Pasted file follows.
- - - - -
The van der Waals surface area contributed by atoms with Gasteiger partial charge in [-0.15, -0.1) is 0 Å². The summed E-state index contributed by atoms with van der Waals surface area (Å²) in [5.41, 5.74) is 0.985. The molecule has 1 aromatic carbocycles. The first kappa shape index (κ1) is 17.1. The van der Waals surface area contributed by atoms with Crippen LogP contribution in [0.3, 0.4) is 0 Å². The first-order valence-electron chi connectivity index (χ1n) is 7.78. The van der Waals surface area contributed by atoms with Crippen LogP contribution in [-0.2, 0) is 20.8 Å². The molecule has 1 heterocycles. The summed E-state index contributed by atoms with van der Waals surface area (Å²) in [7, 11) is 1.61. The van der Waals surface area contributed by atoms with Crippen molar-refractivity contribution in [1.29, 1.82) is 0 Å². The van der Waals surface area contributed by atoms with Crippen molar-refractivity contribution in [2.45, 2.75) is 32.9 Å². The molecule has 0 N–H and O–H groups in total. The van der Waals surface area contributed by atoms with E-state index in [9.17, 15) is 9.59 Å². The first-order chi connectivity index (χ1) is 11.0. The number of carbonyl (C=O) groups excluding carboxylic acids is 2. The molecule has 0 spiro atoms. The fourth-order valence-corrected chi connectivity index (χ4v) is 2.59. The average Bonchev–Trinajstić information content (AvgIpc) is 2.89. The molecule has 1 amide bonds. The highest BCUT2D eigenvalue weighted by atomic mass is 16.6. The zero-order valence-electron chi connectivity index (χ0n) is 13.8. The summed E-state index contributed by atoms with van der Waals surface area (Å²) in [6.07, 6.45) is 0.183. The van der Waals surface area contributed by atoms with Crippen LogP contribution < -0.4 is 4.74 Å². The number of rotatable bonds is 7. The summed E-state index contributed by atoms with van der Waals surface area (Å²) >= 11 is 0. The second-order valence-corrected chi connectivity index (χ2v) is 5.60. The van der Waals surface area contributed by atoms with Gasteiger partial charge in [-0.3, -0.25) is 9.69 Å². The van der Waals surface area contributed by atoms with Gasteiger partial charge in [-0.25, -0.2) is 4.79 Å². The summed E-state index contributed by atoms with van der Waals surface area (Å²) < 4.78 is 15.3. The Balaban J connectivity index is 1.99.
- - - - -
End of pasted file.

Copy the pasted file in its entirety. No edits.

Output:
The van der Waals surface area contributed by atoms with Gasteiger partial charge in [-0.15, -0.1) is 0 Å². The summed E-state index contributed by atoms with van der Waals surface area (Å²) in [5.41, 5.74) is 0.985. The molecule has 1 aromatic carbocycles. The first kappa shape index (κ1) is 17.1. The van der Waals surface area contributed by atoms with Crippen LogP contribution in [0.3, 0.4) is 0 Å². The first-order valence-electron chi connectivity index (χ1n) is 7.78. The van der Waals surface area contributed by atoms with Crippen LogP contribution in [-0.2, 0) is 20.8 Å². The molecule has 1 heterocycles. The summed E-state index contributed by atoms with van der Waals surface area (Å²) in [7, 11) is 1.61. The van der Waals surface area contributed by atoms with Crippen molar-refractivity contribution in [1.29, 1.82) is 0 Å². The van der Waals surface area contributed by atoms with Crippen molar-refractivity contribution in [2.45, 2.75) is 32.9 Å². The molecule has 0 N–H and O–H groups in total. The van der Waals surface area contributed by atoms with E-state index in [9.17, 15) is 9.59 Å². The first-order chi connectivity index (χ1) is 11.0. The number of carbonyl (C=O) groups excluding carboxylic acids is 2. The molecule has 0 spiro atoms. The fourth-order valence-corrected chi connectivity index (χ4v) is 2.59. The average Bonchev–Trinajstić information content (AvgIpc) is 2.89. The molecule has 1 amide bonds. The highest BCUT2D eigenvalue weighted by atomic mass is 16.6. The zero-order valence-electron chi connectivity index (χ0n) is 13.8. The summed E-state index contributed by atoms with van der Waals surface area (Å²) in [6.07, 6.45) is 0.183. The van der Waals surface area contributed by atoms with Crippen LogP contribution < -0.4 is 4.74 Å². The number of rotatable bonds is 7. The summed E-state index contributed by atoms with van der Waals surface area (Å²) >= 11 is 0. The second-order valence-corrected chi connectivity index (χ2v) is 5.60. The van der Waals surface area contributed by atoms with Gasteiger partial charge in [-0.3, -0.25) is 9.69 Å². The van der Waals surface area contributed by atoms with Gasteiger partial charge in [-0.25, -0.2) is 4.79 Å². The summed E-state index contributed by atoms with van der Waals surface area (Å²) < 4.78 is 15.3. The Balaban J connectivity index is 1.99.